The author's statement, "...the same variants that are advantageous in one climatic and dietary environment might be maladaptive when these individuals are placed in a different environment," echoes the research of metabolic typing pioneer George Watson, Ph.D. Watson spent some 30 years objectifying indicators of what he termed Fast Oxidizers and Slow Oxidizers. Watson found that Fast Oxidizers metabolized carbohydrates too quickly and as a result tended toward an acid blood pH and thereby thrived on a diet high in proteins and fats and low in carbohydrates. Slow Oxidizers with an alkaline blood pH required a diet high in carbohydrates and low in proteins and fats in order to acidify the blood. Watson further showed that the right diet for the Metabolic Type® resolved health issues but that when the diets were transposed, pathologies worsened.
Each of us today carries the genes of our ancestors and the genetic predisposition to thrive on certain foods and decline on other foods. The secret of the right diet for each person depends not on whim, fancy or philosophy but is irrefutably dictated by our genes. Eating right for your Metabolic Type® should be the foundation of any quest for good health.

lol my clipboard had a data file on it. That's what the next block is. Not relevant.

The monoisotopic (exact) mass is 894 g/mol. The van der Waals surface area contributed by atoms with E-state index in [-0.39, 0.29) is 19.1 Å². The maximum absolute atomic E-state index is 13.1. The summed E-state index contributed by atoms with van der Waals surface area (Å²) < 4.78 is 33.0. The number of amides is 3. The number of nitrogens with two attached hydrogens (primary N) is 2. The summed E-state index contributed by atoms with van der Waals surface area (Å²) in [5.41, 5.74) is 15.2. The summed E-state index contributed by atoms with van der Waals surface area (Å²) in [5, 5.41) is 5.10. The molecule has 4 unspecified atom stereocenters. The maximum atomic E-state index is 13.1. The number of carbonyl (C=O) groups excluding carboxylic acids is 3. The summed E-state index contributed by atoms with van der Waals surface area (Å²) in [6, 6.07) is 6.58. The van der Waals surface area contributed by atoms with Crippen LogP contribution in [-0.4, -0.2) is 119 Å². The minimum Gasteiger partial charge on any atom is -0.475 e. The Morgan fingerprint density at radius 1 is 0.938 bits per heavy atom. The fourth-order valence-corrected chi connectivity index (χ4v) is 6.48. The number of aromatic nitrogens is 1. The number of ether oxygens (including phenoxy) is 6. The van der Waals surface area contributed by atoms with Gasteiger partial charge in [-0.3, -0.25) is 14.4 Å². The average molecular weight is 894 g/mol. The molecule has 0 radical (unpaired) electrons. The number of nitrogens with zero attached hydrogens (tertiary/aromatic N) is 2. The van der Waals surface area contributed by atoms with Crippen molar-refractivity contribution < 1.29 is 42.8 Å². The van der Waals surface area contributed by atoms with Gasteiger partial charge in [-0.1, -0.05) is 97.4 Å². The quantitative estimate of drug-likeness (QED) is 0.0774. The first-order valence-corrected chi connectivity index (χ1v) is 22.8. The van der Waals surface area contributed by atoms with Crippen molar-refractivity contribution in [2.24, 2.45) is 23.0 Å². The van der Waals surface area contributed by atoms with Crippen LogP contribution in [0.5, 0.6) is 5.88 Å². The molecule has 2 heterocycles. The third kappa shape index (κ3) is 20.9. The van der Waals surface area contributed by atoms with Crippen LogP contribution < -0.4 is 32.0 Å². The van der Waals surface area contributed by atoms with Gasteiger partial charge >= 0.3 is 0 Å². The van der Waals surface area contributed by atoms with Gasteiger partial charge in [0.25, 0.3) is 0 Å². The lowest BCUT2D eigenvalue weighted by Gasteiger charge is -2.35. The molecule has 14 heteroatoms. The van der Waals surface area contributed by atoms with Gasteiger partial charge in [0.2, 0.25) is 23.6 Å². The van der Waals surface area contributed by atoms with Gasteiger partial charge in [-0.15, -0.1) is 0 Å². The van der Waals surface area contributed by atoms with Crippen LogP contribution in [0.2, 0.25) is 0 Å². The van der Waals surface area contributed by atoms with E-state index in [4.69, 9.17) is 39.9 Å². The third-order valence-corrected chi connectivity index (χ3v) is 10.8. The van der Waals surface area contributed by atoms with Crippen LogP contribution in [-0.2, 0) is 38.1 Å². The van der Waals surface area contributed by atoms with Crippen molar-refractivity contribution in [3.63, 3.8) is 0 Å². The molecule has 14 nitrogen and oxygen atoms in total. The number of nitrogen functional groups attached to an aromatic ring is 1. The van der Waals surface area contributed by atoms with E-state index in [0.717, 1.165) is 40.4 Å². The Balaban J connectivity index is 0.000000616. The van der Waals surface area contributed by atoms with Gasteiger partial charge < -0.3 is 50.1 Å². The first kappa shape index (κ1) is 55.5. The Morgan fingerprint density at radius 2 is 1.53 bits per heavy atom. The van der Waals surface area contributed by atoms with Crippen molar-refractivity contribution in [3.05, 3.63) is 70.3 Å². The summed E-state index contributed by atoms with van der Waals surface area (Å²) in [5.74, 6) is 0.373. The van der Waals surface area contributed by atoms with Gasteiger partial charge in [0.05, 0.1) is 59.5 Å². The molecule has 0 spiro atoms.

As time progressed, the threat of famine among early humans decreased, but genes that once helped humans survive starvation remain and bodies are programmed to stockpile fat, even in times of increasing abundance.
If you are not optimizing your diet for your ancestry, then you are playing with genes that may effect your kids, your grand kids, and your great grand kids because you may be genetically coded for one thing and living the opposite. So lets think of a canal with a ball in it, and this ball can roll left and right according to your genes and your diet. If you genes are telling your body to burn fat in the cold and eat like a high latitude person and you are keeping warm and eating like a tropical person, then you are telling your genes to storage calories and swinging the ball to feast side. If you are doing what you are genetically set up to do, then you are are swing the ball to the famine side. Now you want to have healthy kids, but what genes are you passing? The healthy ones or the backwards genes? Researchers are suggesting that the rise in obesity and diabetes may be linked to this genetic problem.